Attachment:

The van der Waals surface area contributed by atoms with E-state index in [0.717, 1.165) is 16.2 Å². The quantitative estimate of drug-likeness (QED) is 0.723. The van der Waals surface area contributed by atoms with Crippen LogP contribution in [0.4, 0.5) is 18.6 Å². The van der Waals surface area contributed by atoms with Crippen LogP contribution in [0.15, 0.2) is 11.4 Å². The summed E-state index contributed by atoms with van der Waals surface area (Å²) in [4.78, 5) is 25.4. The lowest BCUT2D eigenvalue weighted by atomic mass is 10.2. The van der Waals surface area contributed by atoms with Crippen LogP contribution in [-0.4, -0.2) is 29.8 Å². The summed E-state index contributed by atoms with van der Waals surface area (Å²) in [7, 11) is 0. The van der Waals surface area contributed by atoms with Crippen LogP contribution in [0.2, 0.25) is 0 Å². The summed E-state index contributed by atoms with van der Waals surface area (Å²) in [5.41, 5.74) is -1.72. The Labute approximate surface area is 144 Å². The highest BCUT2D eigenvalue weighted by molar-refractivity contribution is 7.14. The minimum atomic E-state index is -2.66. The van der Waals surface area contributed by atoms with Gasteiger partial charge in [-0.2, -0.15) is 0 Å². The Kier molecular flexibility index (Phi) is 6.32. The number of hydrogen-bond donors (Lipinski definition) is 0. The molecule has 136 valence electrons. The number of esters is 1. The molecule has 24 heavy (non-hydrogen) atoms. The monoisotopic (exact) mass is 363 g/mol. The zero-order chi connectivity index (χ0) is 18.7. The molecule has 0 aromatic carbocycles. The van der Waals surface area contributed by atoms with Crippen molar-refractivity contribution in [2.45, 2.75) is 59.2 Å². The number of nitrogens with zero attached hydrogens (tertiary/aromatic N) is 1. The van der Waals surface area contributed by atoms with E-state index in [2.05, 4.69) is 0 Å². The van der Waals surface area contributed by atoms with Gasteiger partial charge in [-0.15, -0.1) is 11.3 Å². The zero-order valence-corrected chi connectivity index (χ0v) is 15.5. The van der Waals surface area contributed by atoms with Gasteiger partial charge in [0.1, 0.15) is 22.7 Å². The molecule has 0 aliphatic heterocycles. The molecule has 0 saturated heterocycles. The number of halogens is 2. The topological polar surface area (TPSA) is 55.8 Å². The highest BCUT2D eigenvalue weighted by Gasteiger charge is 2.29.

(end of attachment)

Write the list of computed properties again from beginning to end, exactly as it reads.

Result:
The van der Waals surface area contributed by atoms with E-state index in [0.717, 1.165) is 16.2 Å². The quantitative estimate of drug-likeness (QED) is 0.723. The van der Waals surface area contributed by atoms with Crippen LogP contribution in [0.4, 0.5) is 18.6 Å². The van der Waals surface area contributed by atoms with Crippen LogP contribution in [0.15, 0.2) is 11.4 Å². The summed E-state index contributed by atoms with van der Waals surface area (Å²) in [4.78, 5) is 25.4. The lowest BCUT2D eigenvalue weighted by atomic mass is 10.2. The van der Waals surface area contributed by atoms with Crippen LogP contribution in [-0.4, -0.2) is 29.8 Å². The summed E-state index contributed by atoms with van der Waals surface area (Å²) in [7, 11) is 0. The van der Waals surface area contributed by atoms with Crippen LogP contribution in [0.2, 0.25) is 0 Å². The summed E-state index contributed by atoms with van der Waals surface area (Å²) in [5.41, 5.74) is -1.72. The Labute approximate surface area is 144 Å². The highest BCUT2D eigenvalue weighted by molar-refractivity contribution is 7.14. The minimum atomic E-state index is -2.66. The van der Waals surface area contributed by atoms with Gasteiger partial charge in [-0.2, -0.15) is 0 Å². The Kier molecular flexibility index (Phi) is 6.32. The number of hydrogen-bond donors (Lipinski definition) is 0. The molecule has 136 valence electrons. The number of esters is 1. The molecule has 24 heavy (non-hydrogen) atoms. The monoisotopic (exact) mass is 363 g/mol. The zero-order chi connectivity index (χ0) is 18.7. The molecule has 0 aromatic carbocycles. The van der Waals surface area contributed by atoms with Crippen molar-refractivity contribution in [2.45, 2.75) is 59.2 Å². The number of nitrogens with zero attached hydrogens (tertiary/aromatic N) is 1. The van der Waals surface area contributed by atoms with E-state index in [2.05, 4.69) is 0 Å². The van der Waals surface area contributed by atoms with Gasteiger partial charge in [-0.15, -0.1) is 11.3 Å². The zero-order valence-corrected chi connectivity index (χ0v) is 15.5. The van der Waals surface area contributed by atoms with Gasteiger partial charge in [0.1, 0.15) is 22.7 Å². The molecule has 0 aliphatic heterocycles. The molecule has 0 saturated heterocycles. The number of halogens is 2. The topological polar surface area (TPSA) is 55.8 Å². The highest BCUT2D eigenvalue weighted by Gasteiger charge is 2.29.